On Thursday (13/08/09), the Australian Senate defeated the Rudd Government’s Carbon Pollution Reduction Scheme (CPRS), a legislative package made up of a Carbon emission trading scheme and ten related bills (click here for previous developments). The Opposition, Greens, and the independents, Nick Xenophon and Steve Fielding, voted to defeat the package 42 to 30. Prime Minister Rudd has called the day “a disappointing day for Australia” and accused the opposition of “placing the nation’s future at risk” (ABC 13/08/09).
The Government is determined not to go to Copenhagen empty-handed, and will reintroduce the same legislation in three months. At that time, if the bills are rejected a second time, Labour will have a trigger to dissolve both houses of Parliament and call an early election.
Let’s have look at the opponents’ rationale for rejecting this scheme.
Malcolm Turnbull, the Coalition leader, has managed to save himself some embarrassment by gaining the support of the majority of his party room to keep alive the prospect of negotiating a deal with the Government over the emission trading scheme. Indeed, if Turnbull had directed the Coalition to vote for the Government scheme, his weakness would have been fully exposed. The Nationals, and perhaps even some Liberals, would have defied him by crossing the floor in the Senate.
However, his leadership is seriously threatened as he will have to reassess his position to avoid potentially disastrous elections, and faces an inevitable split among the Coalition. Eventually, Liberals will somehow have to support the legislative package and split from the Nationals, who are not prepared to countenance any emissions trading scheme. In the meantime, Turnbull is trying to win some time in order to offer constructive alternatives. But he is not. Two days before the vote, the Coalition had produced a policy model, commissioned from the consultancy Frontier Economics, and which Climate Change Minister Penny Wong has described as a ”mongrel” (SMH 14/08/09). The model is radically different from Labour’s scheme in that it treats electricity generation less punitively and claims to reduce the negative impacts on Australian employment, one of the main Liberal arguments against CPRS. But Turnbull has little hope of succeeding in negotiating with the Government, which is showing him no mercy.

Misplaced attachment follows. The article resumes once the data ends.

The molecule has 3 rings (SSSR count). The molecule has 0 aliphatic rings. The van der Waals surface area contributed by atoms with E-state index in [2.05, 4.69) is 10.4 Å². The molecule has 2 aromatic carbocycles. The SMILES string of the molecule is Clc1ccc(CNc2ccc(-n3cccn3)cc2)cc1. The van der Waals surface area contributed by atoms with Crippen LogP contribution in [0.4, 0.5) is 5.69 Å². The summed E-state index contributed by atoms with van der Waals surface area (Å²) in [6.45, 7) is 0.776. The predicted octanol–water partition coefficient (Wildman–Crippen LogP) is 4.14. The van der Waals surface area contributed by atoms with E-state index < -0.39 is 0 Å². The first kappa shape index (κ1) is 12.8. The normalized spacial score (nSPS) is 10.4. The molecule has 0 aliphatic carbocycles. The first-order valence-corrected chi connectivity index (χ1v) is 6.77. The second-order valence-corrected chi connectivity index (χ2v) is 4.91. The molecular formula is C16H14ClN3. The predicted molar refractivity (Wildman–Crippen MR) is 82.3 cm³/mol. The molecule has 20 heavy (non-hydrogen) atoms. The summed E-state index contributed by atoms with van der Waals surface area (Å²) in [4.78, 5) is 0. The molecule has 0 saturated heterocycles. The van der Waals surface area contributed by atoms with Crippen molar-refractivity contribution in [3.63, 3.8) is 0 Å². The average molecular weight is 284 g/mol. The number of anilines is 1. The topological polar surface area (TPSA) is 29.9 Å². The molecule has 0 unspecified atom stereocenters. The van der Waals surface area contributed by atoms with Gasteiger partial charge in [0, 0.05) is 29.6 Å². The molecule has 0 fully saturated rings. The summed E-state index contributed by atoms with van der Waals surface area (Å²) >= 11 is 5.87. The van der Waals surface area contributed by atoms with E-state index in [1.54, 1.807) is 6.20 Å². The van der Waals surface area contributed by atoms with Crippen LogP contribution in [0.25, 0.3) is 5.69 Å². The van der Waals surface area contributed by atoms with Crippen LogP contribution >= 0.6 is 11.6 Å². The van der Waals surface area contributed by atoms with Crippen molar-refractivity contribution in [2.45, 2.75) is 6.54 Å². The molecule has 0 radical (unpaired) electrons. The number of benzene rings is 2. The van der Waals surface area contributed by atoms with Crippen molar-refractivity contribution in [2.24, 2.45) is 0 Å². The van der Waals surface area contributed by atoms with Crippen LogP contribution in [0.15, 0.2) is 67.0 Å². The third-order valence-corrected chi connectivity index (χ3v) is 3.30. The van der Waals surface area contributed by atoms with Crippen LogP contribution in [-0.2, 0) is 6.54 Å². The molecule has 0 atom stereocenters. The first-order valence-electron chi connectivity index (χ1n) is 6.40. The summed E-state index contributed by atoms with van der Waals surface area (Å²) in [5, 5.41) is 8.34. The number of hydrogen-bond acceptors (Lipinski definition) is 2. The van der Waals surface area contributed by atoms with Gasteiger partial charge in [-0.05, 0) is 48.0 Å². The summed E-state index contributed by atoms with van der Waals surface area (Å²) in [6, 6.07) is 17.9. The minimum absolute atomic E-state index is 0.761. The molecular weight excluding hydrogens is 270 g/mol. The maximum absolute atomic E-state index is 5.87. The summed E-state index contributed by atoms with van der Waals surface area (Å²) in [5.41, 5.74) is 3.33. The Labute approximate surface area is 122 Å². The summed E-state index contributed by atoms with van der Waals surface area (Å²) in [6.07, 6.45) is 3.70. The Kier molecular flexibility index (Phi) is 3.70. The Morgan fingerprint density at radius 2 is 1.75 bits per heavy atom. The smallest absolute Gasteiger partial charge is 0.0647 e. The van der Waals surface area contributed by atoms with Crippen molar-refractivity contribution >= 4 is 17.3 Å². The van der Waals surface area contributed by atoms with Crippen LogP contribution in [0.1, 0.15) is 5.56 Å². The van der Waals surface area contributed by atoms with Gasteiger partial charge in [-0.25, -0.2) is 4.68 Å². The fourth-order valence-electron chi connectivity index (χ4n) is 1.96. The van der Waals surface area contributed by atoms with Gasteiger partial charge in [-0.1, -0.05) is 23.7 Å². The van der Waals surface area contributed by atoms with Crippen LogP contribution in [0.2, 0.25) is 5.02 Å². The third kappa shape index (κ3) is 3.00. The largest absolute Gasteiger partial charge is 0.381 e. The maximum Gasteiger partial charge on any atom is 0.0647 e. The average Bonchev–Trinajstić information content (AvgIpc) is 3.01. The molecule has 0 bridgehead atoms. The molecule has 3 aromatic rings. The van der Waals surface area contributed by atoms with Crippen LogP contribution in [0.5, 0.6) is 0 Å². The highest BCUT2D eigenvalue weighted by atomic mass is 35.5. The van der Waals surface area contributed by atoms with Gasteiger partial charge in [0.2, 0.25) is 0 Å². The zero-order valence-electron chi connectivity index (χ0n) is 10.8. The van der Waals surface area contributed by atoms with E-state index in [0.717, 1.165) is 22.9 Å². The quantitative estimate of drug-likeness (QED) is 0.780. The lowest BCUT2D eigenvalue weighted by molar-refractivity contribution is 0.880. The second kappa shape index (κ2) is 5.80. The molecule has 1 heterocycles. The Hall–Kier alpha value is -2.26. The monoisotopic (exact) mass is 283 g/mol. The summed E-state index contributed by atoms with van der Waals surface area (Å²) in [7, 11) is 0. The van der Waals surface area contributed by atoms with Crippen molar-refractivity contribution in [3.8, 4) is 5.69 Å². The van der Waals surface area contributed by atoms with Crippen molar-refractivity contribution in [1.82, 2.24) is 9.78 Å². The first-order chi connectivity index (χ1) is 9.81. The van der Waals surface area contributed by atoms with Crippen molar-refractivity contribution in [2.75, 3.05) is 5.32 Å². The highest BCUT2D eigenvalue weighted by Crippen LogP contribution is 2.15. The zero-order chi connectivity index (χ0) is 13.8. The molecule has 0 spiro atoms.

The Greens rejected the bills because they see the Government’s 2020 emissions reduction targets – between an unconditional 5 per cent and a highly-conditional 25 per cent – as too timid; and generally condemn the CPRS’ easiness on polluters (ENS 14/08/09). Green groups are now using the defeat of the emissions trading scheme bill to urge the Government to separate its renewable energy target from the rejected trading legislation. Indeed, the renewable energy target – 20 per cent by 2020 – is set to reach the Senate next week for a vote, but is not expected to pass unless the Government removes a part of the bill that links compensation to heavy-emitting industries under the target to the passage of its now-rejected carbon trading scheme.
The Greens will move amendments to the target legislation, increasing it and removing industry assistance, and introducing a renewable energy feed-in tariff. The Opposition is also working on amendments, mainly to add extra exemptions for the aluminum and milk pasteurisation industries. Prime Minister Rudd said he would not commit to changes to the renewable energy target but that Labour is likely to separate this question from the carbon trading scheme. Next week’s vote on renewables target will therefore be an important test to see if Australian parties manage to overcome their excessive divisions. All the more so as a recent poll showed that Australians, who by a majority support the CPRS legislation, are losing patience with their politicians on climate change. (SMH 14/08/09)